$48 million deal with the community of Delray helps pave the way for the Gordie Howe Bridge
Matty Moroun, the billionaire owner of the Ambassador Bridge across the Detroit River, turned 90 earlier this month. I don’t know how he celebrated, but I do know something happened last week that may well have ruined his birthday.
For years, Moroun has been savagely fighting any attempt to build a new bridge across the Detroit River.
Anyone who looks at this objectively knows one is badly needed. This is the most economically important border crossing in the nation. Billions of dollars in trade, largely heavy manufacturing goods, move over the bridge every week.
There’s no other way to get them between the United States and Canada. The Ambassador Bridge was built in 1929, is aging badly, and wasn’t built for today’s huge tractor-trailers. After years of struggle, a new bridge has finally been approved.
Moroun has fought this every step of the way and is still filing lawsuits, though he's lost every time...
Moroun has fought this every step of the way and is still filing lawsuits, though he’s lost every time, but there was another barrier to the new Gordie Howe International Bridge.
The American side will land in Delray, an area that was a thriving Hungarian neighborhood 90 years ago. It’s been in decline for a long time, but there are still 2,000 to 3,000 residents there, white, black and Hispanic. Some were slated to have their houses taken for bridge construction, but many others aren’t, and they worried about life after the new bridge came.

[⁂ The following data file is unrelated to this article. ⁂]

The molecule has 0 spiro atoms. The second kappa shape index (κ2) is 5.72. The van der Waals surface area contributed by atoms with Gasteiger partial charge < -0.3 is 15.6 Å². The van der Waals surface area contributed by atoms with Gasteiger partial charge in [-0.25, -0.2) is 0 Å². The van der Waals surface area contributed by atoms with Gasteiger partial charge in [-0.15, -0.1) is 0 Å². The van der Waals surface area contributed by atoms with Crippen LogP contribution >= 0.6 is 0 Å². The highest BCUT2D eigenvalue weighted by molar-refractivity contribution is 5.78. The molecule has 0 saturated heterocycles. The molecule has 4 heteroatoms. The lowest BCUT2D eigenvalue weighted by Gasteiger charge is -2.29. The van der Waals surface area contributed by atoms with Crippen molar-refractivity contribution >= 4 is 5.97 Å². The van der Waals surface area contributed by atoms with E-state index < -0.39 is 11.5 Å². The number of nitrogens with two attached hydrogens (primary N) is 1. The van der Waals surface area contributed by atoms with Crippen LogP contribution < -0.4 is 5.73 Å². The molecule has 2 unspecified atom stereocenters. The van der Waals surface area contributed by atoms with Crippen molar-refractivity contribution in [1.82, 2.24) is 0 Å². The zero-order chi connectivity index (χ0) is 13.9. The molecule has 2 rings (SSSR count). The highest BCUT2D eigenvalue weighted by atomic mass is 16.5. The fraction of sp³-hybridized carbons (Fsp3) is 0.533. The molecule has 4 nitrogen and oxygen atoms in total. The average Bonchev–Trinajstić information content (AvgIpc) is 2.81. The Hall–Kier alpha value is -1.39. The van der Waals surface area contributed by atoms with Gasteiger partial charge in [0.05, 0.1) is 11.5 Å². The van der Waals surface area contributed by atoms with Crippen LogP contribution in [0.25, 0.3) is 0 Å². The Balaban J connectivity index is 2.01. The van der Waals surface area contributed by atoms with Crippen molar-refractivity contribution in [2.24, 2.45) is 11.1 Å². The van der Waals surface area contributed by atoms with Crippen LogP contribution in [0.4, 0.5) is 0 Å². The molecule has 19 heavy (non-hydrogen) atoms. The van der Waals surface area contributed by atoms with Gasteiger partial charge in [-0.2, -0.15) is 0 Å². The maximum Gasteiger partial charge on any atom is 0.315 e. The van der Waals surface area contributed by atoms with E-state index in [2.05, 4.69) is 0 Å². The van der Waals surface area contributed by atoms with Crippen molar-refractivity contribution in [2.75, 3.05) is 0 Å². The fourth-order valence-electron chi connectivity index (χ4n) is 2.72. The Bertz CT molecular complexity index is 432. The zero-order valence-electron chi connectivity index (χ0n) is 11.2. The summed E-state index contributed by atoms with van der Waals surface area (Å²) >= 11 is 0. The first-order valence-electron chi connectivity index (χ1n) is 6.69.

They feared their neighborhood would be more or less ruined, and they worried about breathing the exhaust from thousands of trucks every day, so they formed a group they called the Southwest Detroit Community Benefits Coalition to demand they get something out of this, too.
Well, now they will.
Friday, Detroit Mayor Mile Duggan announced a major, $48 million deal that will, among other things, set aside money for community benefits in Delray, including job training and funds to monitor health issues.
Perhaps most importantly, the city will use about half of that to help relocated homeowners who live in the bridge area, but whose houses wouldn’t necessarily be taken by the giant structure’s footprint.
They'll be able to pick a vacant house elsewhere in Detroit, and the city would pay moving costs and up to $60,000 in renovation expenses.
They’ll be able to pick a vacant house elsewhere in Detroit, and the city would pay moving costs and up to $60,000 in renovation expenses. Simone Sagovac, the spokesman and director for the Community Benefits Coalition, said she was pleased.
But I wanted to know what Gregg Ward thought.
Ward, who operates something called the Detroit-Windsor Truck Ferry, is more knowledgeable about bridge issues than anyone I know. He told me this was “a huge step forward,” in part because it will allow the Michigan Department of Transportation to begin the work of relocating major utilities.
Ward does have some worries. He thinks council is certain to pass the agreement, but fears some members may try to skim off some of the money for their areas. He also worried that if it isn’t approved quickly, it could be delayed till after the November election.
That would push the timetable for the bridge back further still.
Any delay, by the way, helps Matty Moroun, because it means he continues to maximize his monopoly profits for another year. However, this agreement is a huge step forward. The sooner traffic starts moving across a new bridge, the better the economic future will look for us all.
Jack Lessenberry is Michigan Radio’s Senior Political Analyst. Views expressed in his essays are his own and do not necessarily reflect those of Michigan Radio, its management or the station licensee, The University of Michigan.